Meghalaya sees a rise in hacktivism

As state moves towards digitalization, hackers are figures that embody both peril and promise

Joseph M. Kharkongor

Are public disclosures necessary for transparency? Should hackers be allowed to penetrate computer systems to uncover the truth? Should publishing leaked documents be a crime? What should be considered ‘right’ and what should be considered ‘ethical’? These are gigantic philosophical questions going decades into history.


For some, hackers are venal perpetrators of cyber-terrorism and a sinister threat to cyber security structures. For others, they’re explorers with substantial computer skills who serve as advocates for the public good. Here in Meghalaya, one in particular has been the talk of the town and constantly on the police radar for various hacking crimes. But it wasn’t long before his pranks took on a larger and more meaningful significance. From breaking into the MHA’s “foolproof” computer systems to steal secrets to taking over social media accounts to expose shameless preachers and politicians; this digital outlaw has disclosed evidence of wrongdoings of great substance. Three of such disclosures are mentioned in this article.

Police Abuse of Power: In March this year, the Meghalaya Police Department was left red-faced after this Shillong-based computer hacker exposed them for committing various IT crimes such as stealing personal photos from social media accounts of people including those of a man from Cambodia (name withheld) and using them without the consent or knowledge of the owner(s) to create fake accounts on platforms like Telegram. This came to light after the hacker had dumped redacted portions of the evidence in a dark web forum; including these:,,,,,,,, and

No, the codes aren’t combinations to a personal locker nor belong to a nuclear bunker; these string of numbers separated by periods are actually IP addresses used by the MLP’s cyber cell teams from Laitumkhrah, Nongthymmai and Tura to covertly spy on innocent civilians’ internet activities. Yes, the MLP is now poking its incredibly large nose into innocent civilians’ private lives too; hijacking their web browsers, monitoring their social media accounts, viewing their phone gallery, remotely accessing their phone cameras and much much more.

Thou shalt not tempt the Hacker: In mid-June, screengrabs of obscene chats between pastors and sex workers were published on the same forum; spelling out the shocking reality of churches in Meghalaya. This shocking disclosure compelled us to question, how can our pastors fall so low? When is it ever ok to commit adultery? And how can one be so stupid, rather daring to exchange nude photos and personal sex videos on unencrypted social media platforms?

I am not writing on this painful subject as an expert but as someone who has repeatedly been exposed to such eye-catching material for a long time and who has learnt a great deal about it too. Never in living memory have pastors from our Ri Tip-Briew Tip-Blei been as thoroughly exposed as idiots. And this leak, I fear is just the tip of the iceberg.

When the RTI has failed us: As the government digitizes more and more documents, technological advances have made it possible for hackers to gain access and acquire them. On the last week of October 2022, extremely distributing never-before-seen images of skeletal remains dumped inside a cave in a remote village situated at Meghalaya’s Indo-Bangla border extracted from the private email account of an insanely corrupt MHA official had sent chills up to everyone’s spine.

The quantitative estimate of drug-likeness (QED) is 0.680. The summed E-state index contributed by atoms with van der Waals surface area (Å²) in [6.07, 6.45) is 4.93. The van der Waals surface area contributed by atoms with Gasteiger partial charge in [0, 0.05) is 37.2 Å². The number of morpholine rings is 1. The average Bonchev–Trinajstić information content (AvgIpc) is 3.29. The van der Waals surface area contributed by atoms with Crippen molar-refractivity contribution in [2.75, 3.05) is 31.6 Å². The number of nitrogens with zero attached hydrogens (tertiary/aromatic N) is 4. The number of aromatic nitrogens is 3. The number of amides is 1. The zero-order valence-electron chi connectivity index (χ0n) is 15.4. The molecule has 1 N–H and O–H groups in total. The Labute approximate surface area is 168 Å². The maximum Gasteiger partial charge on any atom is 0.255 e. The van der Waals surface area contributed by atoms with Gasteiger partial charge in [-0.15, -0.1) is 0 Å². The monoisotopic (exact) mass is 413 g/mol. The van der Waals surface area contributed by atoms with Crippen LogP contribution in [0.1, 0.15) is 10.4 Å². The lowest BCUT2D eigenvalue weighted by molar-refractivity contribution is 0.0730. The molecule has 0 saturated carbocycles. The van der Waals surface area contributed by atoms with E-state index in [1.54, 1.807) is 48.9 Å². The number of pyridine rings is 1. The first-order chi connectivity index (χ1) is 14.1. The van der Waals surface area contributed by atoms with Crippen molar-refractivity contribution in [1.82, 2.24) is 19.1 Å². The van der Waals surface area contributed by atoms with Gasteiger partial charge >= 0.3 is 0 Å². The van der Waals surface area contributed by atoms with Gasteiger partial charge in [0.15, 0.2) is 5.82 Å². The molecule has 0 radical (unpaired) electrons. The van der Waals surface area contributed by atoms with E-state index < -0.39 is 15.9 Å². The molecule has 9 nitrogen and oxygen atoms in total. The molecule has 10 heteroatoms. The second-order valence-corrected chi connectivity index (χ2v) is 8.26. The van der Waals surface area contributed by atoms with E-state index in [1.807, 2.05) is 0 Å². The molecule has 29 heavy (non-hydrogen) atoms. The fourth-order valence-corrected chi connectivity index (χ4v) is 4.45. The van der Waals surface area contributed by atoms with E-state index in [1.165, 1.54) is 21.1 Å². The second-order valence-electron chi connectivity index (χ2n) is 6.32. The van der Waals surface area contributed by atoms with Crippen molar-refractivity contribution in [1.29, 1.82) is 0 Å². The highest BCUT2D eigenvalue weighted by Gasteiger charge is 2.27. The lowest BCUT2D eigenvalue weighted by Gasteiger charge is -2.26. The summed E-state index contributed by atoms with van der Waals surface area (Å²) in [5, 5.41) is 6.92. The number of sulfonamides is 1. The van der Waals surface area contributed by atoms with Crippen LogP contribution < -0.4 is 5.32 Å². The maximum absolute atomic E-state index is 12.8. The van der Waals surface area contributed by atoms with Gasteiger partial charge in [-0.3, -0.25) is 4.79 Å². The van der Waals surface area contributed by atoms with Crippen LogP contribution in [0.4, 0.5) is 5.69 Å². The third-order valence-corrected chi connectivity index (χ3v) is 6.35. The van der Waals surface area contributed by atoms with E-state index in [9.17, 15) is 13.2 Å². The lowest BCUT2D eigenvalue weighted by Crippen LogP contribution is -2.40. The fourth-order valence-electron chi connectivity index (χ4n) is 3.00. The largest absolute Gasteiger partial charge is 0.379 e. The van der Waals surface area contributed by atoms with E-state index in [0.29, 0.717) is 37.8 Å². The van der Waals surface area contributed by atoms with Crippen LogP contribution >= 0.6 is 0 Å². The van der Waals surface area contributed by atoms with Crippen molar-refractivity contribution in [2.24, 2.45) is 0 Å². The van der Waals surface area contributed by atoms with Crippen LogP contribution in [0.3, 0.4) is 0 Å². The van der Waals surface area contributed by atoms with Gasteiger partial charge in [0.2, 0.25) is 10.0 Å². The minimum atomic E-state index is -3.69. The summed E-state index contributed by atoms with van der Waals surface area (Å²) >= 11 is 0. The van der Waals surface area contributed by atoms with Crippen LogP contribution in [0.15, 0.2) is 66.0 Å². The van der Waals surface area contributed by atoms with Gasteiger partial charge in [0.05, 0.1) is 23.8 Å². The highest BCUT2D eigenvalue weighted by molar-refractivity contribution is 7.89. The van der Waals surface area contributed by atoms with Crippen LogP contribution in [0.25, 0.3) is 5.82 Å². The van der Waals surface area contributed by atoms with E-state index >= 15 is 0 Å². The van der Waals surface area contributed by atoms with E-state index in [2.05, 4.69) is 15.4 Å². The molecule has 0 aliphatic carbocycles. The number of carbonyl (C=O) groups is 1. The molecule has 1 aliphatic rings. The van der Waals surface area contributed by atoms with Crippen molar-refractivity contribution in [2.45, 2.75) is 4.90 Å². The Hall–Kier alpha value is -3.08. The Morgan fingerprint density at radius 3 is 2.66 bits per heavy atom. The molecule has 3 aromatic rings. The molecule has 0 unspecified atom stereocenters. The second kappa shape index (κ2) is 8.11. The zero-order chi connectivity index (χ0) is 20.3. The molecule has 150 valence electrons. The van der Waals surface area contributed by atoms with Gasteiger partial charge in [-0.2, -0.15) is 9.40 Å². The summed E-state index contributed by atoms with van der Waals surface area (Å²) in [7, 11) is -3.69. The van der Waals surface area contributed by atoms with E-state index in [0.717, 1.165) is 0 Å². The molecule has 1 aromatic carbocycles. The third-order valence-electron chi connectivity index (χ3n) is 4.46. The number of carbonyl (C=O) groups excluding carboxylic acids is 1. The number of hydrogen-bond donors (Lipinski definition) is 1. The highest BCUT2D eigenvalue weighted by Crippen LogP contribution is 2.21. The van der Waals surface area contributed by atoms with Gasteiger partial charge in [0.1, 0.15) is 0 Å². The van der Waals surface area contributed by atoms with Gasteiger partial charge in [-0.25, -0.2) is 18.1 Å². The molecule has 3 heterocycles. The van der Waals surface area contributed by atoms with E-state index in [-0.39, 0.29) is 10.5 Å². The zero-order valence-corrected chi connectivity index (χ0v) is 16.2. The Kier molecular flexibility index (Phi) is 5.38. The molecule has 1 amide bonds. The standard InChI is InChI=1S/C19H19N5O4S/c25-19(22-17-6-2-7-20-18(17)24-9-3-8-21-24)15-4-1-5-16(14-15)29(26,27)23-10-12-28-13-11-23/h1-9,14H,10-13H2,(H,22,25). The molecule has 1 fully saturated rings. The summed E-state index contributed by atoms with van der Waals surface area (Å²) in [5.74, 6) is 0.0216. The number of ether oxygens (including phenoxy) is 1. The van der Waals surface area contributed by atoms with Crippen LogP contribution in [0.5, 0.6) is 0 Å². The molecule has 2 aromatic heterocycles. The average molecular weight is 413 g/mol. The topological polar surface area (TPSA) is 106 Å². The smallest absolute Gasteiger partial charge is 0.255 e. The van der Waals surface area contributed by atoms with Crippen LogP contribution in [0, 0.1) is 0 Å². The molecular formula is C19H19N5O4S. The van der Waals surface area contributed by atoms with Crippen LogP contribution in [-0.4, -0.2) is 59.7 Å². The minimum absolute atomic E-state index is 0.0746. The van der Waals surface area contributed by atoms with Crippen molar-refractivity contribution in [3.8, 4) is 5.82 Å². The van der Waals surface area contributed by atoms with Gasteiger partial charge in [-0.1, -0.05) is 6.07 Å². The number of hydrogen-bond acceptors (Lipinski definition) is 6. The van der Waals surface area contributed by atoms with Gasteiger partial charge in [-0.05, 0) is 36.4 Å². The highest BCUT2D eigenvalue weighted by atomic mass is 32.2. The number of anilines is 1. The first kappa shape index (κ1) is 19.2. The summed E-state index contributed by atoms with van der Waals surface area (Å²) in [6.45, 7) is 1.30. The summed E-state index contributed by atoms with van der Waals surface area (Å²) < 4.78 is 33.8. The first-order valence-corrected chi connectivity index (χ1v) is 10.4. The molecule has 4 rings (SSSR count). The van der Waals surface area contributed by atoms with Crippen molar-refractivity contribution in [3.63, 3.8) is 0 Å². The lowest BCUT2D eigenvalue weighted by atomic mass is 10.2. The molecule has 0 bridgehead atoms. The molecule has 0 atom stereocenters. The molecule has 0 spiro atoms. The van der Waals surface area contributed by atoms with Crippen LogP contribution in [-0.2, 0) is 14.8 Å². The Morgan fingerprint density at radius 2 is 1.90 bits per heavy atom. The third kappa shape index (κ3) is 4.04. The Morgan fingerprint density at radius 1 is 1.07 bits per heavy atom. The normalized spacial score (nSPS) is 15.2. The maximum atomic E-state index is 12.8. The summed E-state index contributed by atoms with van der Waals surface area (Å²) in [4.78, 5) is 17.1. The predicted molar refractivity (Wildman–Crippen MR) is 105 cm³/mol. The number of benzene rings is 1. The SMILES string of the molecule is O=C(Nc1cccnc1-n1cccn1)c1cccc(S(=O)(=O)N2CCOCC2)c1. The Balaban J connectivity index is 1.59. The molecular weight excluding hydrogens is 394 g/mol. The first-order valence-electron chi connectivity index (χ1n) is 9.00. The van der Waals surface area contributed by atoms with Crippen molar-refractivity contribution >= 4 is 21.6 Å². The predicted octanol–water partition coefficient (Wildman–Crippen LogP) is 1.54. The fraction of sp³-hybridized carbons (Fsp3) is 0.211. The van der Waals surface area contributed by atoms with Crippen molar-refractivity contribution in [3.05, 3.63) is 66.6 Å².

Going through the graphic images, I cannot help but wonder, how safe are we in our own land when violence knows no borders? Violence is a severe problem in the borders of Meghalaya; domestic violence and child abuse in particular are widespread as effective public security forces are seriously lacking. Those living in the borders of Meghalaya live in fear and are vulnerable to the many perils that plague the unfenced lands; however, the problem is utterly neglected by authorities. Why is the NPP-led government not paying heed to the plight of border residents? The shock of seeing all these human skeletal remains, literally on our doorstep, should prompt policymakers to do some soul-searching about the problem and not sweep the issue under the carpet like they have been doing all these years.

The magnitude of this issue demands immediate action. The state as well as the central government should take all necessary measures to ensure that lives and human dignity, which lie at the core of human rights, are respected. The time has come to put an end to border violence and killings. It is also time to uphold the human rights of those who are missing, the dignity of those who are presumed dead, and the rights of their families who deserve to find closure.

Disclosures like these are imperative and would have never been possible without hackers, as such type of data has always been kept hidden from the public eye. Let’s face it; the RTI is just not enough. When existing channels of acquiring information fail, it is often through hacking and stealing that democratic accountability can be ensured. In an attempt to balance the democratic need for transparency against existential threats to security, hacktivism should become the new standard for accountability. Regardless of one’s view on the matter, the fact remains that hackers have the potential to bring significant changes in a world increasingly reliant on technology.

As Meghalaya moves closer and closer towards digitalization, hackers are figures that embody both peril and promise. If technology is to revolutionize democratic practice here in the state, Meghalayans must begin to use it in revolutionary ways and seriously consider digital disobedience as the new civil disobedience.

(The author is a private teacher and skill trainer) 

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